10. Bread of Cadiz
Cadiz bread is a marzipan paste filled with jam. We start developing it in November so that it can put a touch of color on the tables for Christmas. This typical Cadiz recipe has a flavor of sweet almonds, which makes it a very easy to digest dessert. If you travel to Cadiz you can buy Cadiz bread and prepare your New Year’s Eve meal. A touch of color and flavor that will satisfy your guests.
11. Caramelized Almond
The “garrapiñadas” are made from raw almonds coated in caramelized sugar. Thanks to this, the almonds get the dark color of toasted sugar and the characteristic texture of this famous candy.
12. La hojaldrina
Hojaldrina is another Andalusian classic, it has a similar texture to mantecados and polvorones. Its name comes from the puff pastry inside these sweets. In towns like Alcaudete, on this date, its recipe reaches its maximum power, which the rest of the Andalusians greatly appreciate.
13. Cake of the Kings
The Galette des Rois is a circular cake that can be filled with cream, chocolate, truffled chocolate, whipped cream and caramel, whose name comes from the fact that it is the day of the Magi, when people usually eat it. Normally they also include a bean and a small picture inside, while whoever finds the bean has to pay for the patty, whoever finds the picture is crowned as king/queen.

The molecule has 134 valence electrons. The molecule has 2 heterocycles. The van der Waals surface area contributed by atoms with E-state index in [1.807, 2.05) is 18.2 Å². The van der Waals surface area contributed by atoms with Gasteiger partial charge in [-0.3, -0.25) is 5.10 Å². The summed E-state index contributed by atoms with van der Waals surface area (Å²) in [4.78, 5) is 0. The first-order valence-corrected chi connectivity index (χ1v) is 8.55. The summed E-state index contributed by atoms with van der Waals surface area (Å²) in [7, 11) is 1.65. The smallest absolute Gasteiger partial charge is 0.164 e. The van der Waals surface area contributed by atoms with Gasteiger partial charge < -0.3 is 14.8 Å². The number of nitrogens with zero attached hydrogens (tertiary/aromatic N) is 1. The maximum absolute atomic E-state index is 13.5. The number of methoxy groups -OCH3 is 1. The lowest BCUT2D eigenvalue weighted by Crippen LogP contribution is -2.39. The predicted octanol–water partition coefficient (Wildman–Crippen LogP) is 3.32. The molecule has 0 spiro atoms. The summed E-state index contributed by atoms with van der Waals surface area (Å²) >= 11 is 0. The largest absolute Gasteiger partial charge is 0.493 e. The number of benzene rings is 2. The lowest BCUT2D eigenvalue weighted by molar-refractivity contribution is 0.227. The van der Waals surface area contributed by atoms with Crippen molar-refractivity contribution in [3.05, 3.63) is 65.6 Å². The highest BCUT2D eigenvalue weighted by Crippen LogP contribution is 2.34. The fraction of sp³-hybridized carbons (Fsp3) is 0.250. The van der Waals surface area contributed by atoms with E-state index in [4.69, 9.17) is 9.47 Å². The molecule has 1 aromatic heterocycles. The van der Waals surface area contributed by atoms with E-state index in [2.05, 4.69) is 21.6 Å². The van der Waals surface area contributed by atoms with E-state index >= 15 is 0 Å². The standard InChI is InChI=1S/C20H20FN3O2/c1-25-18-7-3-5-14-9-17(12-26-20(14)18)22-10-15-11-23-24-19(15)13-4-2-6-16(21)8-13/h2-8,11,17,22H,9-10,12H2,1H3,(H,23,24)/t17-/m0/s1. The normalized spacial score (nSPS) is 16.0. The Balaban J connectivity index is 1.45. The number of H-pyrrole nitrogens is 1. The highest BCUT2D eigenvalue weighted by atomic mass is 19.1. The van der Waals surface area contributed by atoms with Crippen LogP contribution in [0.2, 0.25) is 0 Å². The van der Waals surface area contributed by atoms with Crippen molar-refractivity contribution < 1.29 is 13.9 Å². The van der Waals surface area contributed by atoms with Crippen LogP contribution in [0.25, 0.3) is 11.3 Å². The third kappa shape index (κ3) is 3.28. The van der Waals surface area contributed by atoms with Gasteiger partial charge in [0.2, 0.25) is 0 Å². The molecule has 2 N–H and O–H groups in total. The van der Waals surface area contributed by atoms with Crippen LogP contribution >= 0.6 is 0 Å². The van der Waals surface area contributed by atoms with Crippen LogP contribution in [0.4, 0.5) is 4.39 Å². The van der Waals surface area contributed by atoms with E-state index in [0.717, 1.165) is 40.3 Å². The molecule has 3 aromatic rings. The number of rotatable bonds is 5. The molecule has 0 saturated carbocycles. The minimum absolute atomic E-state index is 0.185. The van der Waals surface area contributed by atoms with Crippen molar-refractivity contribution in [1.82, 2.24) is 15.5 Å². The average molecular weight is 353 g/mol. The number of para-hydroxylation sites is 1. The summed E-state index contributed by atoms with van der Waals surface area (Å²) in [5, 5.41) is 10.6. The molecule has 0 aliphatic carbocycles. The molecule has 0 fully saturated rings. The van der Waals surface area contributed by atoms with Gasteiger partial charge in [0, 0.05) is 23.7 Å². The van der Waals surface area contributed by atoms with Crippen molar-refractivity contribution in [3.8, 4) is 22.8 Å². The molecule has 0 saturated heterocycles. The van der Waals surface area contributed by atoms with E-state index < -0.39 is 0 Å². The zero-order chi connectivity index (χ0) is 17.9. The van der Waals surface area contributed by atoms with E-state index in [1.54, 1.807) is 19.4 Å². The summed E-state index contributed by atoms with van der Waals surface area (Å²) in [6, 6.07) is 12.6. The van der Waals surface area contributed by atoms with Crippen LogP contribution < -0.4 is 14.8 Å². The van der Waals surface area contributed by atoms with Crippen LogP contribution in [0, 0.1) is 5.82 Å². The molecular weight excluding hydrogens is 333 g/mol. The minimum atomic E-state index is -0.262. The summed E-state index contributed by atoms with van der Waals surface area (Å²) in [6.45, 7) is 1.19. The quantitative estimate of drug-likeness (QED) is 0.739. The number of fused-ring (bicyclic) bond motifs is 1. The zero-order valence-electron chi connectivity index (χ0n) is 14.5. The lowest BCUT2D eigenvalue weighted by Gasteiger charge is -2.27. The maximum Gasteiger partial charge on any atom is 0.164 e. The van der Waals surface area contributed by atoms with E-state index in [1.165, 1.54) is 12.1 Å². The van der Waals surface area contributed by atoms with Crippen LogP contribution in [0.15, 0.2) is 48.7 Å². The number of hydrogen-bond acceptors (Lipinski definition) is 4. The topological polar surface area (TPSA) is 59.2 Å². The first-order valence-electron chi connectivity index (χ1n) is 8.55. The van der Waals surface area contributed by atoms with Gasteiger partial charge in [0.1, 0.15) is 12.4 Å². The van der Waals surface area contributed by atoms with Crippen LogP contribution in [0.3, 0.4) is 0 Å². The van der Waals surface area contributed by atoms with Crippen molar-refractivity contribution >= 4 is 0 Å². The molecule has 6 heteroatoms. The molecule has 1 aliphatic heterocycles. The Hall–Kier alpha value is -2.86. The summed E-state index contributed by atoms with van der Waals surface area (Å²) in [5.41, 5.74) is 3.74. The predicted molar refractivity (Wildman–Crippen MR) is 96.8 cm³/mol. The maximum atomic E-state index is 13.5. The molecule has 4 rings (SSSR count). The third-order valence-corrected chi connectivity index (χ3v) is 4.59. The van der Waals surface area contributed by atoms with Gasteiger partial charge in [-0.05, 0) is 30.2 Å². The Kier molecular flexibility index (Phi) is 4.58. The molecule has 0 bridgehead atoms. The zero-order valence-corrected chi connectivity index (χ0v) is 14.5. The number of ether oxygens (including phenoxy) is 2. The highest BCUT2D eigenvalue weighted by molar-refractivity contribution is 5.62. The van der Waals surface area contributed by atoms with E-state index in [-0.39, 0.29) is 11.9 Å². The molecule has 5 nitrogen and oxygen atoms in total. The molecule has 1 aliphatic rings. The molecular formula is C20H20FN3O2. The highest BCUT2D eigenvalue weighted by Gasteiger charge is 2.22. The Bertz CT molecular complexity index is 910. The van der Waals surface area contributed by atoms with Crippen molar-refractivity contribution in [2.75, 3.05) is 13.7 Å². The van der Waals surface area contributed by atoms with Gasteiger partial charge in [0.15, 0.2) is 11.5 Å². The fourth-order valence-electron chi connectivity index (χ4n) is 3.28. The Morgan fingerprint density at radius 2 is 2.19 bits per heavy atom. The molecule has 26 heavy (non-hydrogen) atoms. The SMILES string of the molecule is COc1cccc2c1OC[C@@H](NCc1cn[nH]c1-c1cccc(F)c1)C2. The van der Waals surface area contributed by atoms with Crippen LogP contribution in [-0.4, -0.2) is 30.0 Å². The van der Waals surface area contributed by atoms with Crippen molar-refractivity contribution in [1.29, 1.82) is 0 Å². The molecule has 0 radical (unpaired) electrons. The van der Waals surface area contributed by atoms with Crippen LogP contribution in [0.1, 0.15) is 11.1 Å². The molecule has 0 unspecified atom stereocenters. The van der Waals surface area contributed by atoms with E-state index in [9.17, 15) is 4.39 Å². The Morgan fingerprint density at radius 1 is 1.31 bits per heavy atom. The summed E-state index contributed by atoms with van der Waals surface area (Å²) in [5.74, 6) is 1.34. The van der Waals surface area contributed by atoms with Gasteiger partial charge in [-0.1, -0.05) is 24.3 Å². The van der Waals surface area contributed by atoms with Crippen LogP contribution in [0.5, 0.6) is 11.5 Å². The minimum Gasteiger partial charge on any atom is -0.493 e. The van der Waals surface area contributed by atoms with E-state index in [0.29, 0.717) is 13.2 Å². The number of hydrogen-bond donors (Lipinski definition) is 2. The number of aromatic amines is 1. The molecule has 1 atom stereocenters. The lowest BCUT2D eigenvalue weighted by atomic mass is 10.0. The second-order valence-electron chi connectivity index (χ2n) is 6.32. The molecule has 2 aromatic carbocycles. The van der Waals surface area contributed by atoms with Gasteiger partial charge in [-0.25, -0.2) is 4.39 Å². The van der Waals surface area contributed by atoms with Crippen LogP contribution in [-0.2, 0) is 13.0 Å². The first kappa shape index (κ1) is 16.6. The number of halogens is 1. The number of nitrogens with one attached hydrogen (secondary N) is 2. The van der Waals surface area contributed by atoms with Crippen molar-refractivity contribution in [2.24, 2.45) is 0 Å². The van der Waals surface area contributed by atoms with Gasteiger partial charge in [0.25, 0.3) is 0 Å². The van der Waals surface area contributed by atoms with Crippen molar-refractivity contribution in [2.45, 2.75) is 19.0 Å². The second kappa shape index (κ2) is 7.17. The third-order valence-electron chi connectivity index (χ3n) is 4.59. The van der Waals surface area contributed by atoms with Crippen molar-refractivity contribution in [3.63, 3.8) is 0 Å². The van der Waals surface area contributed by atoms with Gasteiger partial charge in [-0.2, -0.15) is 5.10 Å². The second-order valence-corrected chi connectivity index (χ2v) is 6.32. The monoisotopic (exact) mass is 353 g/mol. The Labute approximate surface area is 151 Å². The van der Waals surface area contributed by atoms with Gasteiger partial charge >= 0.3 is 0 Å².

14. Coconut balls
Coconut balls are made from coconut crumbs, condensed milk, chocolate and margarine, and have a round shape.
Borrachuelos are made with the same dough as pestiño and are usually filled with angel hair. There are two types, those covered in sugar and those covered in honey. In addition, this candy contains a fundamental ingredient, white wine, sweet and anisete, hence the name drunkard.
Enter 2022 in the sweetest way and try these examples of Christmas baking. Andalusia is a region full of charms and one of them is its cuisine. If you travel to these lands, don’t forget to shop for the most special dinners of the year and color your table with these typical quality products.
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WHERE TO STAY
If you want to discover the taste of Andalusian Christmas sweets, do not hesitate to stay in quality hotels, and without a doubt the best option is Fuerte Hotels. The chain has establishments where you can enjoy the best of each point of Andalusian geography. They are the best guarantee to dedicate your time to discovering these jewels for the palate. Marbella, Conil, Grazalema, El Rompido or Torrox are some of the enclaves where you can find these incredible establishments.